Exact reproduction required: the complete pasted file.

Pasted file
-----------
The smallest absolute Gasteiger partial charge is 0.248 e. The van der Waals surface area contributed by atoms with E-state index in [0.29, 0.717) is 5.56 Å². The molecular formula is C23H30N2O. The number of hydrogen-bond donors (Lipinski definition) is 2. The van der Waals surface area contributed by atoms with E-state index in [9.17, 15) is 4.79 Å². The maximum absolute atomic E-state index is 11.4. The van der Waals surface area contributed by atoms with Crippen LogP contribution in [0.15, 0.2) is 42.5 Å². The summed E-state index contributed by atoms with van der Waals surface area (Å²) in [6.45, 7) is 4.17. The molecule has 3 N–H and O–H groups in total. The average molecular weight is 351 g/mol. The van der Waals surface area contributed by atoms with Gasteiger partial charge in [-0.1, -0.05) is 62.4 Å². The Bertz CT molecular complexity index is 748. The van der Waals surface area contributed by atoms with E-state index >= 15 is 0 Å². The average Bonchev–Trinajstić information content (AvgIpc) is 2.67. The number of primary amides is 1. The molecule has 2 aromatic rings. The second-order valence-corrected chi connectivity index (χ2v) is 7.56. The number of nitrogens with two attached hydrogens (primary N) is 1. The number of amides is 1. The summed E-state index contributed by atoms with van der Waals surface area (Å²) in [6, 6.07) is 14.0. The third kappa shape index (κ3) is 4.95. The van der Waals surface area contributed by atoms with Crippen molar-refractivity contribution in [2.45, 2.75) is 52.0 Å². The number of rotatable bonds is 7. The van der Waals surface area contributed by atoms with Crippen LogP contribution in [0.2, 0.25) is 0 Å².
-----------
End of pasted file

The smallest absolute Gasteiger partial charge is 0.248 e. The van der Waals surface area contributed by atoms with E-state index in [0.29, 0.717) is 5.56 Å². The molecular formula is C23H30N2O. The number of hydrogen-bond donors (Lipinski definition) is 2. The van der Waals surface area contributed by atoms with E-state index in [9.17, 15) is 4.79 Å². The maximum absolute atomic E-state index is 11.4. The van der Waals surface area contributed by atoms with Crippen LogP contribution in [0.15, 0.2) is 42.5 Å². The summed E-state index contributed by atoms with van der Waals surface area (Å²) in [6.45, 7) is 4.17. The molecule has 3 N–H and O–H groups in total. The average molecular weight is 351 g/mol. The van der Waals surface area contributed by atoms with Gasteiger partial charge in [-0.1, -0.05) is 62.4 Å². The Bertz CT molecular complexity index is 748. The van der Waals surface area contributed by atoms with E-state index >= 15 is 0 Å². The average Bonchev–Trinajstić information content (AvgIpc) is 2.67. The number of primary amides is 1. The molecule has 2 aromatic rings. The second-order valence-corrected chi connectivity index (χ2v) is 7.56. The number of nitrogens with two attached hydrogens (primary N) is 1. The number of amides is 1. The summed E-state index contributed by atoms with van der Waals surface area (Å²) in [6, 6.07) is 14.0. The third kappa shape index (κ3) is 4.95. The van der Waals surface area contributed by atoms with Crippen molar-refractivity contribution in [2.45, 2.75) is 52.0 Å². The number of rotatable bonds is 7. The van der Waals surface area contributed by atoms with Crippen LogP contribution in [0.2, 0.25) is 0 Å².